Garden design and landscaping for elderly and disabled gardeners How wide does a pathway need to be for a wheelchair. Gradient, camber and materials for paths to make wheelchair access easier. Simple things you can do to make access easier and gardening more enjoyable for elderly and disabled gardeners.
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Garden layout design for elderly and disabled gardeners
If you are a elderly or disabled garden design changes can be made to make gardening and getting around easier!! Smooth paving with places to turn, paths wide enough to take a wheelchair, raised edgings on corners, handrails and gradual slopes are essential for wheelchair gardening. Pathway lighting and spotlights around the raised beds and borders will help to keep on gardening as the nights draw in. Well thought out Lighting can also add interest to a garden and if you are going down the wildlife friendly route, good lighting makes spotting the wildlife visitors easier at night.
If you would like a quote to design and landscape your garden to make it more accessable for wheelchairs and disabled or elderly gardeners.
Garden design and layout tips for disabled and elderly people
garden design and layout tips for elderly and disabled people, the technical stuff and things to consider when building paths, hard surfaces and handrails for people with limited mobility, including wheelchair users, and to those with sensory impairments.
These tips are intended as a basic guide and not as detailed specifications. It is essential that any design conforms with current Building Regulations.
Pathways Paths with a good sound even surface are essential if you are using walking sticks, walking aids or a wheel chair. They should be at least 3ft (two 18" slabs) wide with a turning circle large enough to turn around in. Gravel is a no no, even compacted gravel makes walking with sticks or driving your wheel chair really difficult. Remember even rivened slabs are slippery when wet or icy. Having a slight slope for water run off is a good idea. If your path is going to run over different levels, gradual slopes are better than steps. Its also a good idea to fit handrails on the slopes.
How wide should a pathway for a wheelchair be ? 1.8m for 2 wheelchairs or two people side by side. 1.2m for a wheelchair with person alongside. Paths running along the house should take account of windows that open outwards.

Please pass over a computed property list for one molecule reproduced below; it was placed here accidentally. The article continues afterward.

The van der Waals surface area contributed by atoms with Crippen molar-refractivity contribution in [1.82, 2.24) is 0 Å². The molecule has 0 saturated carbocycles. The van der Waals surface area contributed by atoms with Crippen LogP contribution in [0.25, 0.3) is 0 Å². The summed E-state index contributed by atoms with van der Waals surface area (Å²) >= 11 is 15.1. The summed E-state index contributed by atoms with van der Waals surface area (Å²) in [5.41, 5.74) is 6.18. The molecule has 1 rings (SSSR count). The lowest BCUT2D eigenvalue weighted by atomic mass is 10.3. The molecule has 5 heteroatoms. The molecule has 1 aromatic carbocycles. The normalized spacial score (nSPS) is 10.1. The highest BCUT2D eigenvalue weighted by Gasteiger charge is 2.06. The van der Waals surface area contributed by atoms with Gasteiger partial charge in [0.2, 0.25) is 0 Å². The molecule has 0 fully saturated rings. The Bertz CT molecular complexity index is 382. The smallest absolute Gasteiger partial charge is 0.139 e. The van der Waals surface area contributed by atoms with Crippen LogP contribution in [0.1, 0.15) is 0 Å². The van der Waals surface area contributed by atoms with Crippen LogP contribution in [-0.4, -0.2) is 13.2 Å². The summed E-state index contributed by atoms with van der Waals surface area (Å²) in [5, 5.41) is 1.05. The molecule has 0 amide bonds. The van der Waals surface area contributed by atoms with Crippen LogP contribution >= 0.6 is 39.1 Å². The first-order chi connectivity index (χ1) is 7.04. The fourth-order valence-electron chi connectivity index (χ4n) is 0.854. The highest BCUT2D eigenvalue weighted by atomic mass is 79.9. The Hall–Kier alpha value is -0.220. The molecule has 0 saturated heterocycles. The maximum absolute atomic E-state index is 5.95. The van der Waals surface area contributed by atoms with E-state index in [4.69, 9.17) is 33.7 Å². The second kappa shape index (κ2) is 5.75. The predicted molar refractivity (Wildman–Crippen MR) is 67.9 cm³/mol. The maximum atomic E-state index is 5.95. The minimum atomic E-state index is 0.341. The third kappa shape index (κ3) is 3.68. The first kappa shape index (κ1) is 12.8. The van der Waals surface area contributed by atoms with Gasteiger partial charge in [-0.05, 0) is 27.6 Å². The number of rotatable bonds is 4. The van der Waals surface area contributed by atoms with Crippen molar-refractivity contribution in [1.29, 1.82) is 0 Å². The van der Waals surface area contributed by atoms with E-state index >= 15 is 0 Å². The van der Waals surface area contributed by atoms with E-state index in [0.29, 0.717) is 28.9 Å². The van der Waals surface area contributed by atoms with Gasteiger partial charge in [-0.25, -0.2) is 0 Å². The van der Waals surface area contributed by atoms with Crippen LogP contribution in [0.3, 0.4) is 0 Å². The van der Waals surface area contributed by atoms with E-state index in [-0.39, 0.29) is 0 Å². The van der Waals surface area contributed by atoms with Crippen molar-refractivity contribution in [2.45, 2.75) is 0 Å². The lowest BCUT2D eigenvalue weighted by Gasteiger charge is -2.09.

Gradient of paths 1:15 - recommended maximum gradient. 1:20 - preferred maximum gradient.A gradient of 1:12 is the maximum given in the British Standards. In practice this gradient is too steep for older people and wheelchair users. A slightly steeper gradient over a shorter distance may be easier to handle than a gentler one over a long distance. Long gradients of more than 1:20 should have level resting areas at about every 30m. Camber 1:100 - preferred maximum Cambers present difficulties for both wheelchair users and people with visual impairments.
Pathway surfaces for the elderly and disabled. Path surfaces should be firm, level, non-glare and non-slip when wet or dry. Gravel, cobbles and uneven setts are not recommended. Hard surfaces must have a well-consolidated sub-base to avoid the surface cracking up or shifting. Hard landscaping with easy access for the elderly or disabled gardener.
Building materials. Materials for paths and hard surfaces should be carefully chosen for safe and comfortable use by disabled people and wheelchair users. Surfaces need to be well constructed with a firm, non-slip, level access. Again gravel is unsuitable but there is a wide range of materials available.
Concrete is low cost, durable and low maintenance. Unattractive but surface can be textured to give extra grip.
Tarmac is also low cost and low maintenance. Good durability as long its laid correctly. Its durable and low maintenance. Again unattractive but can be surfaced with other materials to give attractive finish. Should be laid between solid edges. 'Stickiness' in hot weather can be a problem.